When I looked at the lectionary readings for this week, I had lots of difficulty choosing to share from which of the four passages. The one passage, which speaks to me most, is Psalm 23. However, looking back at the sermons which I had shared in the past, I have touched on Psalm 23 twice already, which means I have been in FCC far too long, and have rotated through the lectionary readings (which operates in a three year cycle). So I was wondering if I am to share on this psalm, would there be anything new that I can bring to you? The answer may be no, especially for those who have been attending church services for a long time and heard this psalm preached many times over. But I ask for your patience for the next fifteen minutes or so.
1 The LORD is my shepherd, I shall not want.
2 He makes me lie down in green pastures; he leads me beside still waters;
3 he restores my soul. He leads me in right paths for his name’s sake.
4 Even though I walk through the darkest valley, I fear no evil; for you are with me; your rod and your staff– they comfort me.
5 You prepare a table before me in the presence of my enemies; you anoint my head with oil; my cup overflows.
6 Surely goodness and mercy shall follow me all the days of my life, and I shall dwell in the house of the LORD my whole life long.
The author of this psalm is David, and unlike many of his other psalms, which are either prayers, or full of complaints, this is a very comforting psalm. David was a shepherd before he became king, and in remembering how he tended to his sheep, he sees god as a shepherd tendering to his followers. Though the time in which the psalm was composed cannot be determined, it was suggested that David wrote this psalm after he became king and in the later part of his life.
I guess it is easy to write a psalm like this when you are the ruler of a kingdom, surrounded with the splendor of riches and honors. It is like this rich person, after gouging on sharks fin and fois gras, telling a poor chap how he wish he can just have a bowl of plain porridge with kiam chye. So how do we identify with Psalm 23, if we are still struggling to etch out a living, or to maintain our relationships, or to care for our sick loved ones, or to find our purposes in life? Even if we do have things set up for life, could we live happily in our own cocoons when we see the bombings at the Boston marathon, or the fire explosion at the Texas fertilizer plant, or the recent earthquakes in China, Japan and Iran.
If you look at this short psalm of six verses, which would you think is the heart of the psalm? If you are tired in body and spirit, then you would like verse 2 which is about lying down in green pastures and being led to still waters. If you are facing difficulties in your life now, then verse 4 on God being our comfort even when we are walking through the darkest valley will speak to you. If things are going well in your life, then verses 5 and 6 would appeal to you. This is the beauty of the bible, that each of us can get different things out of it depending on where we are in life. However, the key point of Psalm 23 is actually verse 1: The LORD is my shepherd, I shall not want. There are only two negatives in Psalm 23. “I shall not want” and “I will fear no evil”. Yet, as humans, we are prone to doing just those things the Psalmist says he will not do — living in fear, and wanting what we do not have.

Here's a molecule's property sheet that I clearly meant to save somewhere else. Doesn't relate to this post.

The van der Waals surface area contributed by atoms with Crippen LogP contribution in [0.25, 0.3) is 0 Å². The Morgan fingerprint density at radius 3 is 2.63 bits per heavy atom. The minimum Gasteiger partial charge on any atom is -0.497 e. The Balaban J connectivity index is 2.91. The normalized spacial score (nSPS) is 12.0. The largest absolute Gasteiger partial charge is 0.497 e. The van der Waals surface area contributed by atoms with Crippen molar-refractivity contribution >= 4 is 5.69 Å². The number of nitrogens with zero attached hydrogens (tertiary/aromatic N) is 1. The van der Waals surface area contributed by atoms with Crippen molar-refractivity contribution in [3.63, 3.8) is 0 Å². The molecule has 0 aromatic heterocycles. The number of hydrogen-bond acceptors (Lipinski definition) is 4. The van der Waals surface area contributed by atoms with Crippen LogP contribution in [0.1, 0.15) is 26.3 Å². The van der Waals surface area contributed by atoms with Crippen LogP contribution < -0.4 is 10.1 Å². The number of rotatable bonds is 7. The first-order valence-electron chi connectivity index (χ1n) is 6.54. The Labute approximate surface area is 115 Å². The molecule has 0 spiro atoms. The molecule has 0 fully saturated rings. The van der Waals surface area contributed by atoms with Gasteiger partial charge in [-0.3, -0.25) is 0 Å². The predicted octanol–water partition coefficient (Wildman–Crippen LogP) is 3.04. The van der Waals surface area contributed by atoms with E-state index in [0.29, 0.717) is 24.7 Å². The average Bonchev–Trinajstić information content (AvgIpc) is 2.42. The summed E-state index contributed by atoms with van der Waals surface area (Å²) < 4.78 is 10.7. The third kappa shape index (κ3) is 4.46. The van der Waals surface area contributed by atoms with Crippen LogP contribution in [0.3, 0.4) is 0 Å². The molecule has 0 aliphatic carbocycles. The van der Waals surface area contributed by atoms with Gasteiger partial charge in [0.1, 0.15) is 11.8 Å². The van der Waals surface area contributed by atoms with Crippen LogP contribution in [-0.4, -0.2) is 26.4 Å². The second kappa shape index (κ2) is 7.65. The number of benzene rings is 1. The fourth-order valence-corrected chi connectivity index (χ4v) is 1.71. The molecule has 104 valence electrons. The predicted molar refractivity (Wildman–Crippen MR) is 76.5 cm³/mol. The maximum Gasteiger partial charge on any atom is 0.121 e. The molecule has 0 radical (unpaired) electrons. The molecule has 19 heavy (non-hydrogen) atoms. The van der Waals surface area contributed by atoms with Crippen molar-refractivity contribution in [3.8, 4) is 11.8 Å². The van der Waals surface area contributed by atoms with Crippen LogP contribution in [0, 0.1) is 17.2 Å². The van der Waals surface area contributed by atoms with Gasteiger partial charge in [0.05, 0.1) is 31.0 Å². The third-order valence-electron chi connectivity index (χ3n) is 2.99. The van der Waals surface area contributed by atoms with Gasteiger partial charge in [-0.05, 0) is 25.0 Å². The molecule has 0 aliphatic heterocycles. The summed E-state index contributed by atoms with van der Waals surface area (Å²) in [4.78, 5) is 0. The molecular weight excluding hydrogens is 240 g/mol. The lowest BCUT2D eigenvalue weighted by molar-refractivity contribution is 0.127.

What exactly does “I shall not want” mean? Does it mean to not desire anything? Does it mean that as Christians it is wrong to want the big house, the nice cars and clothes, the latest toys and gadgets, and the job that brings in the money to sustain our desired lifestyle of holidays and good food?
This interpretation of this word “want” in this case, is actually not the modern meaning of desire, but rather,meaning I shall not lack. Lack, as defined in the dictionary, is:
1. To be missing or deficient
2. To be in need of something
So the psalmist is saying that with the Lord as our shepherd, we shall lack nothing in life, and we will be taken care of, just as the shepherd takes care of his sheep. Do we have the confidence to say that: I shall not want. Not “I will not want”, or “I do not want”, but “I shall not want”. There is this strong assertion in the word shall, it is like saying “I must not want”. Do we trust god to be our Jehovah Jireh, our provider who will supply us with all our needs?
There is a Chinese saying that goes: 比上不足，比下有余。Meaning that when comparing with those who have more or are better, we will find ourselves lacking, and when comparing with those who have less or are worse, we will find ourselves having more than enough. Who do we find us comparing ourselves with? Those who have more, or those who have less? Do we always find that we do not have enough in our lives, and this not enough could refer to physical things, or it could refer to non-physical things like love, discipline or spirituality. Or do we acknowledge our privileged lives, just by looking around, we do know that we are already very blessed with many things that we may have taken for granted?
We have a place to worship, where in some countries there is no freedom for expressing their faith. Most of us are here on a full stomach, where there are millions starving in the world. We live in a safe and peaceful country with no natural disasters.